LGBTQ cinema continues its rise with upcoming lesbian movie based on the best-selling novel, The Miseducation of Cameron Post. The feel-good film focuses of queer coming of age, but also shines a light on a dark, serious issue: gay conversion therapy. If you don’t have weekend plans, now you do. This is a lesbian movie you don’t want to miss.
An adaptation of Emily M. Danforth’s beloved young adult novel, the film centers the titular lesbian teen’s experience at a remote camp called God’s Promise in 1993. The second directorial feature from Desiree Akhavan (who also co-wrote the screenplay with Cecilia Frugiuele) is not just lighthearted and brilliantly made, but its release also feels more timely now than ever, especially as the fight to ban conversion therapy in America is growing.
Chloë Grace Moretz plays Cameron, who’s mutually attracted to her bible study friend Coley (Quinn Shephard) — unbeknownst to everyone around them. Whether they’re watching Desert Hearts or finding alone time to have sex, Cameron is completely uninhibited around Coley. In their brief moments together (mostly displayed through flashbacks), Miseducation embodies how any same-sex attracted person would feel when able to act on their true desires, an exemplification of the out bisexual director’s authenticity. Those warm feelings come to a halt when the girls are caught together in the back of a car, causing Cameron’s Aunt Ruth to send her away. Little dialogue is expressed leading up to this, which makes the events more intense. Immediately after walking into God’s Promise, the look on Cameron’s face is a blend of bewilderment and loneliness, communicating exactly what all LGBTQ individuals would feel if in her shoes.
Run by Dr. Lydia Marsh (Jennifer Ehle) and her brother Reverend Rick (John Gallagher Jr.), the center introduces its “disciples” to their various (and ridiculous, as the film emphasizes) methods of de-gaying. Through a graphic evaluation, the kids are urged to find their unique “tip of the iceberg,” the root cause of their attraction. Most of the group has given into their tactics, as Cameron notices the more she interacts with them. Being a teenager is confusing enough, but the only thing she doesn’t face confusion towards is her lesbian identity. In turn, Cameron’s certainty makes her unwilling to comply, merely replying “I don’t know” to many of the asinine questions Dr. Marsh throws her way. Going for brisk jogs through a nearby field is her only means of escaping the brainwashing at God’s Promise.
Cameron later befriends two other residents there, hippie Jane Fonda (Sasha Lane) and Lakota two-spirit Adam Red Eagle (Forrest Goodluck), creating their own chosen family. The trio’s quiet opposition of the camp fortifies their bond, giving each other moments of levity in a place that thrives on hatred. In one scene, them and a few others break away from their routine to sing along to 4 Non Blondes’ chart-topper “What’s Up.” The lyrics roared by Linda Perry, especially her repeated “What’s going on?”, are almost chilling in how accurately they reflect the film’s message. When it comes to conversion therapy, what is going on? Why does such a practice exist? The ideas it encourages not only need questioning, but also need to be fought against and dismantled.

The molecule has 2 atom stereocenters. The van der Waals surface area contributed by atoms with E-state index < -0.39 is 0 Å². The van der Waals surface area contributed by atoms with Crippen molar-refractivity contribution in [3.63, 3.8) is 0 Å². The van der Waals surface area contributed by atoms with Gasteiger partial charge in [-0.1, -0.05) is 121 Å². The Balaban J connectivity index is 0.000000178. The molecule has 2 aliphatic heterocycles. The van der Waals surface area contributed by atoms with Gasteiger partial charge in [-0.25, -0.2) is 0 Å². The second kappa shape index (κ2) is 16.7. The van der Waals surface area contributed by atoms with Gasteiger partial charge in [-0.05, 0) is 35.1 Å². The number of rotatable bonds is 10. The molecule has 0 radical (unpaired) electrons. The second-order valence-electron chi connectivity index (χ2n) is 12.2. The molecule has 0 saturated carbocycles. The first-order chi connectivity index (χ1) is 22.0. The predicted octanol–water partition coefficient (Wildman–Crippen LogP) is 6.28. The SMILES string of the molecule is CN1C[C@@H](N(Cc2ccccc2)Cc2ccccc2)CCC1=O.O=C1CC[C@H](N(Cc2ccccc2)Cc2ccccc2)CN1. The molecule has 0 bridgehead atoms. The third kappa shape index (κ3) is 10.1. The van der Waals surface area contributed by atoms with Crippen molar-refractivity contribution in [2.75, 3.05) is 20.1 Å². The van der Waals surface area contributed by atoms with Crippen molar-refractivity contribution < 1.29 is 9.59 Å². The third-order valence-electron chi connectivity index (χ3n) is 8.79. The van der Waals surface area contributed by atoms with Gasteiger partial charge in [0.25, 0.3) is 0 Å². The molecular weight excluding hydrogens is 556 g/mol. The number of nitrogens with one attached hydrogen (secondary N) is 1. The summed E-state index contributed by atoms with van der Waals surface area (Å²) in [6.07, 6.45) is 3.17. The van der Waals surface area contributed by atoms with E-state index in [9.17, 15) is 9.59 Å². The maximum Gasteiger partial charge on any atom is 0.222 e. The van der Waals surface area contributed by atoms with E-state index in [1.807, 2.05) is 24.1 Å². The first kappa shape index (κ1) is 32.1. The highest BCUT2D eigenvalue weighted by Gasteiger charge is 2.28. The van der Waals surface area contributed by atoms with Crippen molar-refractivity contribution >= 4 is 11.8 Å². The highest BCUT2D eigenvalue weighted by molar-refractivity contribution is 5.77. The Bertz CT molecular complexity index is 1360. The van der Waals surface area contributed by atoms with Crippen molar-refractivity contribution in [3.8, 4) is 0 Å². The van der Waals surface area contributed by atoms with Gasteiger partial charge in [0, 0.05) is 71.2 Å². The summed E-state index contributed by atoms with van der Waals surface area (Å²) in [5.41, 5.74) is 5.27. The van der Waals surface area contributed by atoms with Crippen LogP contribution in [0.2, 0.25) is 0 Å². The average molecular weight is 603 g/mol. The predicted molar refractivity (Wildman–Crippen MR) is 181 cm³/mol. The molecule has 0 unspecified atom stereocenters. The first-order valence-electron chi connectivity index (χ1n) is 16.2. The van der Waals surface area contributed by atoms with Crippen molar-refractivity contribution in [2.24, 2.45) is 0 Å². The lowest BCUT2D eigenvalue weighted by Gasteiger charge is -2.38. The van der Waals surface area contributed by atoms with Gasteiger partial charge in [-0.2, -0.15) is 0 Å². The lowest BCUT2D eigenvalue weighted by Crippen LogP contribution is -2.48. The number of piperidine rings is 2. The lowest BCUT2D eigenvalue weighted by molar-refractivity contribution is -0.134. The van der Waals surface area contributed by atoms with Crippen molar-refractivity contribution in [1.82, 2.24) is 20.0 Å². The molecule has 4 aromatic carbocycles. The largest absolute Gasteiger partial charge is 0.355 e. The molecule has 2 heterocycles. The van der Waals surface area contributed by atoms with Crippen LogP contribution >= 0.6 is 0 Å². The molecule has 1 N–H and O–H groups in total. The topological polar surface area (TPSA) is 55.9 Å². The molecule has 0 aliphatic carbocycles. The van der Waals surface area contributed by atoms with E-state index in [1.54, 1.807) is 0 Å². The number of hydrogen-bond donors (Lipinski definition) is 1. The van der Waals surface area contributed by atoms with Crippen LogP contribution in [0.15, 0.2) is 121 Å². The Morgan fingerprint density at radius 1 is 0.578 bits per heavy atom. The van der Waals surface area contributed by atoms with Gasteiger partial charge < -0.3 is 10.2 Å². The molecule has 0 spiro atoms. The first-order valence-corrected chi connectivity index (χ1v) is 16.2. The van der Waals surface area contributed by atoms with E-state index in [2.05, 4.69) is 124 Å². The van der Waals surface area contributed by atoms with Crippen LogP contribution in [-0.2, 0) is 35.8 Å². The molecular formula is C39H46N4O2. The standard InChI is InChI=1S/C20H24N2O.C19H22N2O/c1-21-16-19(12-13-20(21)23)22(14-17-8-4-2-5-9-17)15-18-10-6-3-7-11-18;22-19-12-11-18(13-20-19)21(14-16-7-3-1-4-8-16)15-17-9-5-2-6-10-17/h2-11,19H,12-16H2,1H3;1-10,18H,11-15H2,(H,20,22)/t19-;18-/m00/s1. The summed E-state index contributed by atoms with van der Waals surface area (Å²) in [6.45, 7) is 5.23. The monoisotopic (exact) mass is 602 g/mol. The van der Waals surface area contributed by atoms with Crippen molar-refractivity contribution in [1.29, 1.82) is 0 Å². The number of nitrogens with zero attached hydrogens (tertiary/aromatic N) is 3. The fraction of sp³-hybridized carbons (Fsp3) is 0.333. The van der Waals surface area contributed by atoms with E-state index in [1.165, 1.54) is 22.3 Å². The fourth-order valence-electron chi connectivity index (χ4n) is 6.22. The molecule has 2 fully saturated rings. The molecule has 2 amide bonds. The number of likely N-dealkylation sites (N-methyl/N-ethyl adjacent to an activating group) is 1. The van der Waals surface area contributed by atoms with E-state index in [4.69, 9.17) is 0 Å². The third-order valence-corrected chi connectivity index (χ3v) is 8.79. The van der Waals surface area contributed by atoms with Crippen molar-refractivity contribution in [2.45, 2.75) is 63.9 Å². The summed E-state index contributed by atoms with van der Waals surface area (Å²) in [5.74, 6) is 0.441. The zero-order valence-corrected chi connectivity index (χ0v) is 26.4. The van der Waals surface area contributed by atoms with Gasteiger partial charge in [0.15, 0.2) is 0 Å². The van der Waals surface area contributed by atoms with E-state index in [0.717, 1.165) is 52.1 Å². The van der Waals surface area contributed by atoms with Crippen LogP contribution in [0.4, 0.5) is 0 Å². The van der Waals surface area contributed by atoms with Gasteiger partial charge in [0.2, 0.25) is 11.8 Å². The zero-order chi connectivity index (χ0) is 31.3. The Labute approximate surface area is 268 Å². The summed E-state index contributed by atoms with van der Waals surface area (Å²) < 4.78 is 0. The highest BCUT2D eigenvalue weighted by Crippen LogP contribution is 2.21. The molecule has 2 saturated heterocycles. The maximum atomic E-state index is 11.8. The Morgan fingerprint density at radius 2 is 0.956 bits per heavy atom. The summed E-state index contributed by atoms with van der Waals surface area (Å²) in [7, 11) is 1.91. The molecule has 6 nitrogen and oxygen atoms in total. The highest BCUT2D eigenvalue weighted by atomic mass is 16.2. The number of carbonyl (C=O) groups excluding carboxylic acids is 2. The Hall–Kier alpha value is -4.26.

Aside from uncovering the facility’s emotional manipulation, Miseducation establishes that gayness cannot be erased, no matter how hard anyone tries to do so. Cameron’s roommate Erin (Emily Skeggs), who actually listens to the camp’s crooked teachings and never forgets to do her Blessercize, can’t even bring herself to reject the need to act on her truth. The titular character is once asked by a fellow disciple, “When did same-sex attraction get in the way of your goals?” She can’t give a real answer, because it’s impossible. Rick and Dr. Marsh may attempt to convince the teens that homosexuality is a weakness in need of curing, but truly, it’s a force of strength and courage.
The Miseducation of Cameron Post indicates that LGBTQ narratives are becoming more dynamic, reminding us that our community will always be worth fighting for. Akhavan returns with her distinct wit and grace when it comes to tackling weighty experiences (demonstrated in her wonderful 2014 debut Appropriate Behavior), which makes anything she creates easy to fall in love with. Moretz’s beautiful lead performance brings an inspiring self-assurance that’s often rare for a character of her age. Ruminating on the film’s themes — and the eventual, calm-but-celebratory resolution — only makes them become more compelling and affecting overall, even if it’s contained in a mere 90 minute run time. The drama has the ability to encourage hope in a world that often feels isolating, especially for those who see glimmers of themselves within its characters. While we continue to empower and defend the validity of LGBTQ lives, I hope Cameron Post will be a name that her audience never forgets.
The Miseducation of Cameron Post arrives in NYC theaters on August 3, and will receive a wider release in additional cities on August 10.